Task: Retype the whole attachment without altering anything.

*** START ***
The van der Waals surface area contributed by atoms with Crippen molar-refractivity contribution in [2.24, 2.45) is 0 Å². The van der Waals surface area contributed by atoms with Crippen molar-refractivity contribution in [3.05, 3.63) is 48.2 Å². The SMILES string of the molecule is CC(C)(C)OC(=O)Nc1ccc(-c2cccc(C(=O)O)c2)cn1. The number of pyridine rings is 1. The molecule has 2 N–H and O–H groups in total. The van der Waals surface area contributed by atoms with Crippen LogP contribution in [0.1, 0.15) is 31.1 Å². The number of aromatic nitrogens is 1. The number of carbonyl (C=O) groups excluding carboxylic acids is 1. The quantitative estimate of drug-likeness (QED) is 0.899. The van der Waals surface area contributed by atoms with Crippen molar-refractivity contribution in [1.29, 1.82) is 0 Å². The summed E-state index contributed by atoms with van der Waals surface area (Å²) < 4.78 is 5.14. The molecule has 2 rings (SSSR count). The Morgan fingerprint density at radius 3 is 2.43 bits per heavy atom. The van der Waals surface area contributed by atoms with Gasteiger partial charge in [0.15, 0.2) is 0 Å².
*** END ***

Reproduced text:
The van der Waals surface area contributed by atoms with Crippen molar-refractivity contribution in [2.24, 2.45) is 0 Å². The van der Waals surface area contributed by atoms with Crippen molar-refractivity contribution in [3.05, 3.63) is 48.2 Å². The SMILES string of the molecule is CC(C)(C)OC(=O)Nc1ccc(-c2cccc(C(=O)O)c2)cn1. The number of pyridine rings is 1. The molecule has 2 N–H and O–H groups in total. The van der Waals surface area contributed by atoms with Crippen LogP contribution in [0.1, 0.15) is 31.1 Å². The number of aromatic nitrogens is 1. The number of carbonyl (C=O) groups excluding carboxylic acids is 1. The quantitative estimate of drug-likeness (QED) is 0.899. The van der Waals surface area contributed by atoms with Crippen molar-refractivity contribution in [1.29, 1.82) is 0 Å². The summed E-state index contributed by atoms with van der Waals surface area (Å²) < 4.78 is 5.14. The molecule has 2 rings (SSSR count). The Morgan fingerprint density at radius 3 is 2.43 bits per heavy atom. The van der Waals surface area contributed by atoms with Gasteiger partial charge in [0.15, 0.2) is 0 Å².